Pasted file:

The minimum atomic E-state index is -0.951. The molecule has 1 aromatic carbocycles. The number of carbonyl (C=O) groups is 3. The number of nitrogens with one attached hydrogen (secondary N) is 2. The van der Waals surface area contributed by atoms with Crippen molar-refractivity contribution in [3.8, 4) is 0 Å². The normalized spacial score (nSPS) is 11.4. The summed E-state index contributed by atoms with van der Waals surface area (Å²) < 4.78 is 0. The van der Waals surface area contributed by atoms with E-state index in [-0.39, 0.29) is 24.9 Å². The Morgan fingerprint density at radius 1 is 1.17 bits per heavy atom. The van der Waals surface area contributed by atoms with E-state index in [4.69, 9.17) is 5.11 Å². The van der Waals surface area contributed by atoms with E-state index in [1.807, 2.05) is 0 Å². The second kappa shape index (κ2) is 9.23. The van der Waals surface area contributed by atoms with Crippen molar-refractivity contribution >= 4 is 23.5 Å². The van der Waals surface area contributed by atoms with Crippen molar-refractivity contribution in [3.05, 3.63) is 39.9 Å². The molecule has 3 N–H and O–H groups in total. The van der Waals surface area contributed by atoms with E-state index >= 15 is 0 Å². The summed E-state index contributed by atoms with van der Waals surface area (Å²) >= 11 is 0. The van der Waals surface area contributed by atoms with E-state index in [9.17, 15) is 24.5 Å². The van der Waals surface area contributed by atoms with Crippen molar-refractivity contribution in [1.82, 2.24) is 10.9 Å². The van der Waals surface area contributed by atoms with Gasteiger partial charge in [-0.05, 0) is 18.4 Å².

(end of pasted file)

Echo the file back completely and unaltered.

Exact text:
The minimum atomic E-state index is -0.951. The molecule has 1 aromatic carbocycles. The number of carbonyl (C=O) groups is 3. The number of nitrogens with one attached hydrogen (secondary N) is 2. The van der Waals surface area contributed by atoms with Crippen molar-refractivity contribution in [3.8, 4) is 0 Å². The normalized spacial score (nSPS) is 11.4. The summed E-state index contributed by atoms with van der Waals surface area (Å²) < 4.78 is 0. The van der Waals surface area contributed by atoms with E-state index in [-0.39, 0.29) is 24.9 Å². The Morgan fingerprint density at radius 1 is 1.17 bits per heavy atom. The van der Waals surface area contributed by atoms with E-state index in [4.69, 9.17) is 5.11 Å². The van der Waals surface area contributed by atoms with E-state index in [1.807, 2.05) is 0 Å². The second kappa shape index (κ2) is 9.23. The van der Waals surface area contributed by atoms with Crippen molar-refractivity contribution >= 4 is 23.5 Å². The van der Waals surface area contributed by atoms with Crippen molar-refractivity contribution in [3.05, 3.63) is 39.9 Å². The molecule has 3 N–H and O–H groups in total. The van der Waals surface area contributed by atoms with E-state index >= 15 is 0 Å². The summed E-state index contributed by atoms with van der Waals surface area (Å²) >= 11 is 0. The van der Waals surface area contributed by atoms with E-state index in [9.17, 15) is 24.5 Å². The van der Waals surface area contributed by atoms with Crippen molar-refractivity contribution in [1.82, 2.24) is 10.9 Å². The van der Waals surface area contributed by atoms with Gasteiger partial charge in [-0.05, 0) is 18.4 Å².